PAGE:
BERT Fine-Tuning Tutorial with PyTorch

Here’s another post I co-authored with Chris McCormick on how to quickly and easily create a SOTA text classifier by fine-tuning BERT in PyTorch. It’s incredibly useful to take a look at this transfer learning approach if you’re interested in creating a high performance NLP model.

BERT Word Embeddings Tutorial

Please check out the post I co-authored with Chris McCormick on BERT Word Embeddings here. In it, we take an in-depth look at the word embeddings produced by BERT, show you how to create your own in a Google Colab notebook, and tips on how to implement and use these embeddings in your production pipeline. Check it out!

Broyden’s Method in Python

In a previous post we looked at root-finding methods for single variable equations. In this post we’ll look at the expansion of Quasi-Newton methods to the multivariable case and look at one of the more widely-used algorithms today: Broyden’s Method.

Continue reading “Broyden’s Method in Python”

Root-Finding Algorithms Tutorial in Python: Line Search, Bisection, Secant, Newton-Raphson, Inverse Quadratic Interpolation, Brent’s Method


How do you find the roots of a continuous polynomial function? Well, if we want to find the roots of something like:

f(x) = x^2 + 3x - 4

Continue reading “Root-Finding Algorithms Tutorial in Python: Line Search, Bisection, Secant, Newton-Raphson, Inverse Quadratic Interpolation, Brent’s Method”

DropConnect Implementation in Python and TensorFlow

I wouldn’t expect DropConnect to appear in TensorFlow, Keras, or Theano since, as far as I know, it’s used pretty rarely and doesn’t seem as well-studied or demonstrably more useful than its cousin, Dropout. However, there don’t seem to be any implementations out there, so I’ll provide a few ways of doing so. Continue reading “DropConnect Implementation in Python and TensorFlow”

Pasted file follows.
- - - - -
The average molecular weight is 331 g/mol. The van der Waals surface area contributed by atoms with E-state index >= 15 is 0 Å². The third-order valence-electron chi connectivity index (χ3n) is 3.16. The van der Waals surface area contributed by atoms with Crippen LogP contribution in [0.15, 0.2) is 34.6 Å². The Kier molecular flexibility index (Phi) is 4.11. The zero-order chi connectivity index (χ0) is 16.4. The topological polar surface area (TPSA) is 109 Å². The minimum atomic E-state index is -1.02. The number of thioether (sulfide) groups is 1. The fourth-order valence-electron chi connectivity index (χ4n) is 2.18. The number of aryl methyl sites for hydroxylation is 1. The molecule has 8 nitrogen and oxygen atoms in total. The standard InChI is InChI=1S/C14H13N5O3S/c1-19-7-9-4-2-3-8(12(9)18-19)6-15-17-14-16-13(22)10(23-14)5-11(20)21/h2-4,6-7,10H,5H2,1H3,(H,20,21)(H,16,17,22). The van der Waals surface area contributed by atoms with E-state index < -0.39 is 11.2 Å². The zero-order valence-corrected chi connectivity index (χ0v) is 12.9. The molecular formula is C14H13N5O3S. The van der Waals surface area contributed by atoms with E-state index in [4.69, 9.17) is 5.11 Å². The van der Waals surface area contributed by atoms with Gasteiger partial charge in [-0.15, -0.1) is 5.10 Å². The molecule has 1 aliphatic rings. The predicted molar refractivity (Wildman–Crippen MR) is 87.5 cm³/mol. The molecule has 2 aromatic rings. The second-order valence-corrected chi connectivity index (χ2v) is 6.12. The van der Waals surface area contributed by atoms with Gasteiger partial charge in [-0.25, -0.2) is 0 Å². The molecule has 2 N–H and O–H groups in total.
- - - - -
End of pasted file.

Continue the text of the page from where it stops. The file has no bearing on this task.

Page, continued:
Style Transfer with Tensorflow

A Neural Algorithm of Artistic Style” is an accessible and intriguing paper about the distinction and separability of image content and image style using convolutional neural networks (CNNs). In this post we’ll explain the paper and then run a few of our own experiments.

To begin, consider van Gogh’s “The Starry Night”: Continue reading “Style Transfer with Tensorflow”

The Box-Cox Transformation

The Box-Cox transformation is a family of power transform functions that are used to stabilize variance and make a dataset look more like a normal distribution. Lots of useful tools require normal-like data in order to be effective, so by using the Box-Cox transformation on your wonky-looking dataset you can then utilize some of these tools.

Here’s the transformation in its basic form. For value x and parameter \lambda:

\displaystyle \frac{x^{\lambda}-1}{\lambda} \quad \text{if} \quad x\neq 0 

\displaystyle log(x) \quad \text{if} \quad x=0

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Decorators and Metaprogramming in Python


Decorators are intuitive and extremely useful. To demonstrate, we’ll look at a simple example. Let’s say we’ve got some function that sums all numbers 0 to n:

def sum_0_to_n(n):
    count = 0
    while n > 0:
        count += n
        n -= 1
    return count

and we’d like to time the performance of this function. Of course we could just modify the function like so:

Continue reading “Decorators and Metaprogramming in Python”